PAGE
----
I have been writing a short story for a couple of months now, off and on (more off than on, to be perfectly honest). I know how it will end—descriptions for the epiphany scene have already been written. But the when it will end is starting to look more distant. That's because the protagonist in the story is a teenage girl who doesn't want to stop talking. Given that it's a first-person narration, that makes it difficult.
The girl, Chloe, is as unlike me as she could be, so it's not like it's just me chatting about what's on my mind. She has a lot to say. For a while, around the time I created my Word Count chart, I tried to hem her in, to put her thoughts into a fictional structure. But she resisted—not rebelling exactly, just an unfazed persistence of thought.
I am just letting her talk for now, putting her thoughts about various experiences in separate sections of Scrivener, hoping some cohesive whole can be made of it later with judicious cutting and arrangement, though I imagine it will feel somewhat like putting together a jigsaw puzzle (with missing pieces) before I am done.
Sunday, April 22, 2012
Sunday, April 8, 2012
I'd never thought much about coverlets until I happened upon the National Museum of the American Coverlet in Bedford, Penn., last week. The museum aims to give "coverlets the recognition and respect they deserve, while bringing their history to life."
Unlike quilts, coverlets are made on looms and in the past, given the smaller size of home looms, were usually made in at least two parts to make them wide enough to fit across the bed. This required a preciseness in weaving so that both parts matched as perfectly as possible. Coverlets made for home use by women usually had simple geometric patterns, so stitching them together was not that challenging. But some weavers turned coverlets into an art form, creating intricate designs, perfectly matched. These makers wove their names into them, often in all four corners of the finished product, backwards and forwards.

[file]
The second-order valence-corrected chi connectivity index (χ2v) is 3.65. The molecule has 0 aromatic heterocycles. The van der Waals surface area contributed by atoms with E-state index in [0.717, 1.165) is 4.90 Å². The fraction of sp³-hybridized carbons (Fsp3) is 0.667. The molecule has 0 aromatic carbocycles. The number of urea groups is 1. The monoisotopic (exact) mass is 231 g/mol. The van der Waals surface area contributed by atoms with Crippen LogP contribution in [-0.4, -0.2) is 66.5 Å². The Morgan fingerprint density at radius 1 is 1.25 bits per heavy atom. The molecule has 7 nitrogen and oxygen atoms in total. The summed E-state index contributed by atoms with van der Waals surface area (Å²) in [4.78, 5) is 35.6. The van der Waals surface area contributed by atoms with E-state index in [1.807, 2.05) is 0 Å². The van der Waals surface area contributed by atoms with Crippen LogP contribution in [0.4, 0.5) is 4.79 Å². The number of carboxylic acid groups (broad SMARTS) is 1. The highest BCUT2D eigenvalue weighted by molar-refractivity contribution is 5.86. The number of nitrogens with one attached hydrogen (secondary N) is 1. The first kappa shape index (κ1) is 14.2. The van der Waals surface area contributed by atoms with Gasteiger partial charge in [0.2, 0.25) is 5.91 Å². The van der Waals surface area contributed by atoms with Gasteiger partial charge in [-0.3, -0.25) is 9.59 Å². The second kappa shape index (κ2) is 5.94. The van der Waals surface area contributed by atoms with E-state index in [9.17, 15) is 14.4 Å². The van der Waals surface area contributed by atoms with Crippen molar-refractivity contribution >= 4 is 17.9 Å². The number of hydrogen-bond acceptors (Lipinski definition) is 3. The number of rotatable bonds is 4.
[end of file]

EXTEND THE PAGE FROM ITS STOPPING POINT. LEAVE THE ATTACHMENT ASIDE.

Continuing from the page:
Coverlet weavers who did this for money worked up to 18 hours a day, often in unheated sheds, according to Melinda Zongor, the museum director who gave us our tour. It took strength and perseverance to make a coverlet, in addition to nimble fingers and a craft sensibility. But the women who wove coverlets (and other linens for their families' use) often did so in between tending babies and doing all the work required of them to keep the household going. Each day was a series of nonstop chores, none of them much remembered. And yet, here some of their coverlets had survived and traveled through the centuries, from their small looms to this wide space.
Though the main purpose of the coverlets was to keep people warm at night, I realized they also served a more intransient purpose—to give evidence of these weavers' lives beyond names on gravestones or recorded in family histories. Each coverlet was motion captured, an idea completed, a life remembered in woven fiber.